Having refused to discuss rocketing electricity bills during the election campaign – bills that were set to more than quadruple by January – she has now been forced to make a dramatic U-turn after no doubt contemplating the alternative, which was the likelihood that the current strike wave would be joined by rioting on the streets over energy prices and increasing social unrest. She also, no doubt, hopes that the package will give her political breathing space to launch the programme she really wants. We will see.

The resulting U-turn was her so-called the Energy Price Guarantee, which she refuses to put a figure on – though some estimates put it at 150 billion pounds. It will freeze household bills for two years, at  £2,500 a year. Businesses and public sector organisations like hospitals and schools will get an equivalent deal for six months, after that, only ‘vulnerable’ businesses will be supported. There will also be more licences issued to drill for oil and gas, and the ban on fracking will be lifted.

Whilst her package is better than nothing, given the scale of the problem, the average UK household will still be worse off, its energy bills will still be shockingly high, and the cost of living will continuing to rise. Many businesses see the package as little better than a stay of execution. The Joseph Rowntree Foundation has calculated that it will leave low-income families with around £800 shortfall this winter, leaving them at risk of poverty or at the mercy of high-interest loans.

Her method of repayment says it all. She refuses even to contemplate a wind fall tax on the eye-watering and unexpected super-profits that are being made by the oil and gas companies and insists instead on financing by government borrowing which means that it will be paid for by taxation. She has done this under conditions where three quarters of Tory voters say they would prefer a windfall tax to more government borrowing. The long-term consequences of such borrowing, however, might prove a very hard sell.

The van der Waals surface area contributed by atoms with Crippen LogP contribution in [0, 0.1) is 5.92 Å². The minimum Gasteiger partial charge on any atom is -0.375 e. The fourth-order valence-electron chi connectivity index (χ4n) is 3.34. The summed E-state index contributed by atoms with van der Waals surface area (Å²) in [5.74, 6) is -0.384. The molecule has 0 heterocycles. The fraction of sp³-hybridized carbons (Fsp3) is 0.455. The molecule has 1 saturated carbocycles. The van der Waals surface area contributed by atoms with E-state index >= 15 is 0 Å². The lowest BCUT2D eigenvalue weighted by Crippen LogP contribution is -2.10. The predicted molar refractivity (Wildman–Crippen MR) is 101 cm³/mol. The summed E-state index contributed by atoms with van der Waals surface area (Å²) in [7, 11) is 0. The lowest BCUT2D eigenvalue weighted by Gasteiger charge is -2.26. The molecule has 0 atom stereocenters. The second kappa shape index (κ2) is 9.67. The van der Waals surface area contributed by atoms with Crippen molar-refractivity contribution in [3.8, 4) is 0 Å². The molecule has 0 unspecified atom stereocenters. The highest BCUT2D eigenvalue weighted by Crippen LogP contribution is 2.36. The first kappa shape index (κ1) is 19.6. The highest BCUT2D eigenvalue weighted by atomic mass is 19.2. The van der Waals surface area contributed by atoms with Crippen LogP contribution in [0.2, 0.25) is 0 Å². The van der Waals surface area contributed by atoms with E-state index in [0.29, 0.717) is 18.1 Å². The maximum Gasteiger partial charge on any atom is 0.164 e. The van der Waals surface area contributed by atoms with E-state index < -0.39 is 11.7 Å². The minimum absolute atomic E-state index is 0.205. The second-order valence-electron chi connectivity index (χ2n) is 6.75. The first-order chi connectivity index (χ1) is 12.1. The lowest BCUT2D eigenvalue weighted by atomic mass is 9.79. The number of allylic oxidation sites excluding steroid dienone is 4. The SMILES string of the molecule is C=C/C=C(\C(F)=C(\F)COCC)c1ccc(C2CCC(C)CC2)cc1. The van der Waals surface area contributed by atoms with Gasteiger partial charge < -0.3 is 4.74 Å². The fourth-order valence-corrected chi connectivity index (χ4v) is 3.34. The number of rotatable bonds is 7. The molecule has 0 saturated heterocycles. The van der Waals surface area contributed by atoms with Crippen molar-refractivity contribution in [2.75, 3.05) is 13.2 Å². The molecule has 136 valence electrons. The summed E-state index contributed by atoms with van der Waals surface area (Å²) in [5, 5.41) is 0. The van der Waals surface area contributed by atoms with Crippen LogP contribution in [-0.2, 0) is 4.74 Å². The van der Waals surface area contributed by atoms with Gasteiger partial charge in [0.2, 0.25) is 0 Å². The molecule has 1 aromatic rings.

Starmer has challenged the method of payment, but he also ruled out the nationalisation of the oil companies, arguing, ludicrously, that to do so would be too expensive. His position is a huge liability as the possibility of a Labour government comes closer.

The big losers

The biggest loser in all this – along with the poorest in society as argued above – will be the planet and the future of life on it. The Truss premiership is a direct challenge to the zero carbon reduction targets that are crucial to the protection of life on Earth. And this, moreover, with COP27 in Sharm El-Sheikh only two months away.

Her perspective was challenged on the Today Program on Tuesday September 6th by none other than John Gummer (now Lord Deben), who was John Major’s Environment Secretary from 1993-97, and is now the chair of the Climate Change Committee – an independent body formed under the Climate Change Act of 2008 (i.e. under Gordon Brown) to advise the government on tackling and preparing for climate change. The Committee has long been critical of recent Tory administrations on the issue.